Peter Paul Wiplinger (Österreich), Schriftsteller und künstlerischer Fotograf. Geboren 1939 in Haslach, Oberösterreich. Lebt seit 1960 in Wien. Studium der Theaterwissenschaft, Germanistik, Philosophie. Vorwiegend Lyriker. Seine Gedichte wurden in mehr als 20 Sprachen übersetzt und als Gedichtbände publiziert. Bisher 47 Buchpublikationen, zuletzt: „Tagtraumnotizen“ (2016) und „Schachteltexte“ (2017). - Weitere Informationen: www.wiplinger.eu
BLED IS MORE THAN JUST A PLACE ...
On winter evenings I sometimes sit at my desk in Vienna in front of my photo archive, open the files with the photographs of Bled - over the years they have become numerous - and leaf through this picture book. I watch the faces through a magnifying glass and remember every single moment when I took the photos. All the faces and people are kept in this photo archive and also in my memory. At some faces I look a bit longer, thinking of friends and colleagues who don’t live anymore, who don’t exist any more - only in memory.
Through the glass of my magnifier Branko Hofman smiles at me; Tone Svetina looks grim, Kumbatovic mischievous, Mira Mihelic solemn and my friend Valentin Polansek looks roguish. Jean Charles Lombard seems fragile. I remember our last meeting in Bled. I described it in a poem. I also like to remember the animated discussions in the coffee breaks or at the table, the distinguished reception in Tito’s villa, the informal and cordial get-together during the ”picnics”, when we always had good food, drank good wine and sometimes even danced together; the white-haired, always gallant Igor Torka dancing with the French lady Régine Deforges. One of the photos shows the Finnish poet Kytöhonka doing an acrobatic solo-dance, another one Peteris Petersons from Riga/Latvia, Soviet Union at that time, whom I met later on in Vienna. Again and again I met friends from Bled in Vienna or elsewhere . And often the answer to the question from where we knew each other was: ”Bled”!
During the many years in Bled I collected many addresses; on visiting cards, on little pieces of paper. But most of them I collected in small address books where the names are put in alphabetical order. On the cover is the date of the year so that I know when I got to know whom in Bled. Names and addresses are in the own handwriting of the colleagues and so these notes are also little personal documents. On some pages there are notes from lectures and discussions, sometimes also a poem I wrote. To identify the people and being able to send them their portraits I made here and there remarks such as: red pullover, white blouse, glasses, beard, black hair, golden earrings, hat. Sometimes I leaf through these notebooks and the persons become present, even if the encounters were a long time ago.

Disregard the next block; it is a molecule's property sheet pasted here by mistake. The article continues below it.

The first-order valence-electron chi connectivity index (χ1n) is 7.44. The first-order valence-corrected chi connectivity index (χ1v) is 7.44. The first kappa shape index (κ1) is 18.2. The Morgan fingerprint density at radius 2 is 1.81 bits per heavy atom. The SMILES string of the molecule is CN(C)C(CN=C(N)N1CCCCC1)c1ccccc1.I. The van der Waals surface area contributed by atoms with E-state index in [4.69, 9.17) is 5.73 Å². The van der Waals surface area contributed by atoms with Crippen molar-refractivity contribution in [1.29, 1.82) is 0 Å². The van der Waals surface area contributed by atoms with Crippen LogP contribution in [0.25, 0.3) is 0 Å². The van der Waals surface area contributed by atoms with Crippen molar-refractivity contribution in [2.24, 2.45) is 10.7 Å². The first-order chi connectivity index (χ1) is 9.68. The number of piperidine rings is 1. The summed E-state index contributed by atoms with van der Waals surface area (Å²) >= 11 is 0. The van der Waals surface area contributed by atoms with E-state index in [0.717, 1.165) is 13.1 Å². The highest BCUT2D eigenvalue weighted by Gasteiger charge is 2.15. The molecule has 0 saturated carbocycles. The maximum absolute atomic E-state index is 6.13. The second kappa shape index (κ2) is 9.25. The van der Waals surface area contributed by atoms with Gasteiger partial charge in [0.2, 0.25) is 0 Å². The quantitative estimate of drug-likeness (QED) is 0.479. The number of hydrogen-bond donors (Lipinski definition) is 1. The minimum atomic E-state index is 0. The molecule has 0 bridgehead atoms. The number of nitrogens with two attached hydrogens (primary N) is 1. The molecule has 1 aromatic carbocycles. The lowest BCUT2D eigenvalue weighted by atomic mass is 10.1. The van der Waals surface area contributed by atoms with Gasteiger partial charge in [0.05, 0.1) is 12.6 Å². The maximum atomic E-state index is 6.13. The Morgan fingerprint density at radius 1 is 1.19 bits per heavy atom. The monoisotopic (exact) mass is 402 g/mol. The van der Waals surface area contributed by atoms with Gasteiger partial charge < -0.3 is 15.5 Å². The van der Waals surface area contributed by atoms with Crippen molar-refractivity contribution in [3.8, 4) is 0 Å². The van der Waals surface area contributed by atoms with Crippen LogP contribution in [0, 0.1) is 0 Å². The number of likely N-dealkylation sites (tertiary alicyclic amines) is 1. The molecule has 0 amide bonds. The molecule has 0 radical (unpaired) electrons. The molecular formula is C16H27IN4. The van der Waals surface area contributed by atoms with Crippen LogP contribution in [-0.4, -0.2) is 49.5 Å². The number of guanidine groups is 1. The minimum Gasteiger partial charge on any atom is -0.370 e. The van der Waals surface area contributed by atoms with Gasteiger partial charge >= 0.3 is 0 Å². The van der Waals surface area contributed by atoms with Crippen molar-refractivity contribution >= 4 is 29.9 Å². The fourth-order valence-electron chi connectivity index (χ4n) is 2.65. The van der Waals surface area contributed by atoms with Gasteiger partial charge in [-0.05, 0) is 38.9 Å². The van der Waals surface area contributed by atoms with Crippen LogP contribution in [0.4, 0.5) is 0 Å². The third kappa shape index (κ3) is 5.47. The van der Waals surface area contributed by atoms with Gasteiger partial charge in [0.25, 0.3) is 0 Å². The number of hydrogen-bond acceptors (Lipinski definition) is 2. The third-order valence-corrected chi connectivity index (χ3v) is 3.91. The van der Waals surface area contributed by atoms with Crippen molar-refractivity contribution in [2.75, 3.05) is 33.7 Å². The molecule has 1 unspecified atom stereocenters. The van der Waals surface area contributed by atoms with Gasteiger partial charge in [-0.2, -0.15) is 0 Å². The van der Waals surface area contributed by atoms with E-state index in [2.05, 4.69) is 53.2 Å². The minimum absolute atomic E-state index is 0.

After so many years I realise that Bled was an important and decisive intersection to me, which manifests also in the numerous translations of my poetry into other languages and many foreign language publications. Many of these contacts had been arranged or made there. Bled means more to me than only a meeting place for an annual P.E.N.-Conference which takes place there. From the beginning on Bled was a very important opportunity to make the acquaintance of writers and intellectuals, of whom many became my friends over the years. Without the meetings in Bled many of my international contacts would not exist. Every meeting in Bled was like a door opening to me, that was opened to me. And I am very grateful for that.
But Bled was and always still is every time also the experience of a wonderful landscape. Walks along the shore, lasting for hours, sometimes only a round in a short pause between lectures and discussions, opinions and points of view. The encounters with thoughts, opinions and people always built bridges for me, sometimes to the so far unknown and often over long distances - to other countries, cultures, ideologies, social orders; to convictions, hopes, utopias, illusions. I always willingly accepted everything offered to me, searched and found the communication with others. Dialogue was the most essential thing for me in these days of a living community of poets, writers and intellectuals who are - in spite of all contradictions - reconciled by one aim, which is to listen to each other and to understand each other; maybe to find an answer to some of the questions.
Vienna, February 2002
Translation from German into English: Annemarie S. Nowak